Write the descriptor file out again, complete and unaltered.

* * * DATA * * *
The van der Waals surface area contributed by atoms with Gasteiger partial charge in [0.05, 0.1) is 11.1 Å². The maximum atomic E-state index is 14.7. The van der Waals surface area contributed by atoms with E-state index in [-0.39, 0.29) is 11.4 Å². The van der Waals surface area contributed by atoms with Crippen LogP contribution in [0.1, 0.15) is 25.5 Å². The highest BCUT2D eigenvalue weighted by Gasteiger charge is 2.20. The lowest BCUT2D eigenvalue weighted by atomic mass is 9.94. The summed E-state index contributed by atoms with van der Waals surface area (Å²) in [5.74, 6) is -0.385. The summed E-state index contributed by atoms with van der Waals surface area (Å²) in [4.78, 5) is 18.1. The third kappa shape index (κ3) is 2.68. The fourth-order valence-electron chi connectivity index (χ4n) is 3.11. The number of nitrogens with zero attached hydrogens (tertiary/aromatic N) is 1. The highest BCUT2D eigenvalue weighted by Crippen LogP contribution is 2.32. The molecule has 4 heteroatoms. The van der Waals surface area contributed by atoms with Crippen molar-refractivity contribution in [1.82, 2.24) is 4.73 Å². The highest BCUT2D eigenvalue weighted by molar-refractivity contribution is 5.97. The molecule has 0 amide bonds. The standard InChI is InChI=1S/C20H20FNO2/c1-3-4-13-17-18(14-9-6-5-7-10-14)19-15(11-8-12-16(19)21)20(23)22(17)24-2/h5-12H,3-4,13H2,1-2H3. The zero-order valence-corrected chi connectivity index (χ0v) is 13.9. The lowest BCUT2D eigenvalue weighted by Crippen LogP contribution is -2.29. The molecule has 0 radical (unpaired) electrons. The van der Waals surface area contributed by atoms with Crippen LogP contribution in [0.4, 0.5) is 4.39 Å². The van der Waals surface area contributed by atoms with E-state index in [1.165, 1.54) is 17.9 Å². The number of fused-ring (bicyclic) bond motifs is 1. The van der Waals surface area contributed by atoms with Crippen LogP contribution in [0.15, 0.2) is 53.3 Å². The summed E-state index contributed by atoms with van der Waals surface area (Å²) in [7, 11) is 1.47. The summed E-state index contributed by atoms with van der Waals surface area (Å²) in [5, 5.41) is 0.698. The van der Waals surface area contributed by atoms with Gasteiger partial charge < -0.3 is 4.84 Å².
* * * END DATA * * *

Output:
The van der Waals surface area contributed by atoms with Gasteiger partial charge in [0.05, 0.1) is 11.1 Å². The maximum atomic E-state index is 14.7. The van der Waals surface area contributed by atoms with E-state index in [-0.39, 0.29) is 11.4 Å². The van der Waals surface area contributed by atoms with Crippen LogP contribution in [0.1, 0.15) is 25.5 Å². The highest BCUT2D eigenvalue weighted by Gasteiger charge is 2.20. The lowest BCUT2D eigenvalue weighted by atomic mass is 9.94. The summed E-state index contributed by atoms with van der Waals surface area (Å²) in [5.74, 6) is -0.385. The summed E-state index contributed by atoms with van der Waals surface area (Å²) in [4.78, 5) is 18.1. The third kappa shape index (κ3) is 2.68. The fourth-order valence-electron chi connectivity index (χ4n) is 3.11. The number of nitrogens with zero attached hydrogens (tertiary/aromatic N) is 1. The highest BCUT2D eigenvalue weighted by Crippen LogP contribution is 2.32. The molecule has 4 heteroatoms. The van der Waals surface area contributed by atoms with Crippen molar-refractivity contribution in [1.82, 2.24) is 4.73 Å². The highest BCUT2D eigenvalue weighted by molar-refractivity contribution is 5.97. The molecule has 0 amide bonds. The standard InChI is InChI=1S/C20H20FNO2/c1-3-4-13-17-18(14-9-6-5-7-10-14)19-15(11-8-12-16(19)21)20(23)22(17)24-2/h5-12H,3-4,13H2,1-2H3. The zero-order valence-corrected chi connectivity index (χ0v) is 13.9. The lowest BCUT2D eigenvalue weighted by Crippen LogP contribution is -2.29. The molecule has 0 radical (unpaired) electrons. The van der Waals surface area contributed by atoms with Crippen LogP contribution in [0.4, 0.5) is 4.39 Å². The van der Waals surface area contributed by atoms with E-state index in [1.165, 1.54) is 17.9 Å². The number of fused-ring (bicyclic) bond motifs is 1. The van der Waals surface area contributed by atoms with Crippen LogP contribution in [0.15, 0.2) is 53.3 Å². The summed E-state index contributed by atoms with van der Waals surface area (Å²) in [7, 11) is 1.47. The summed E-state index contributed by atoms with van der Waals surface area (Å²) in [5, 5.41) is 0.698. The van der Waals surface area contributed by atoms with Gasteiger partial charge < -0.3 is 4.84 Å².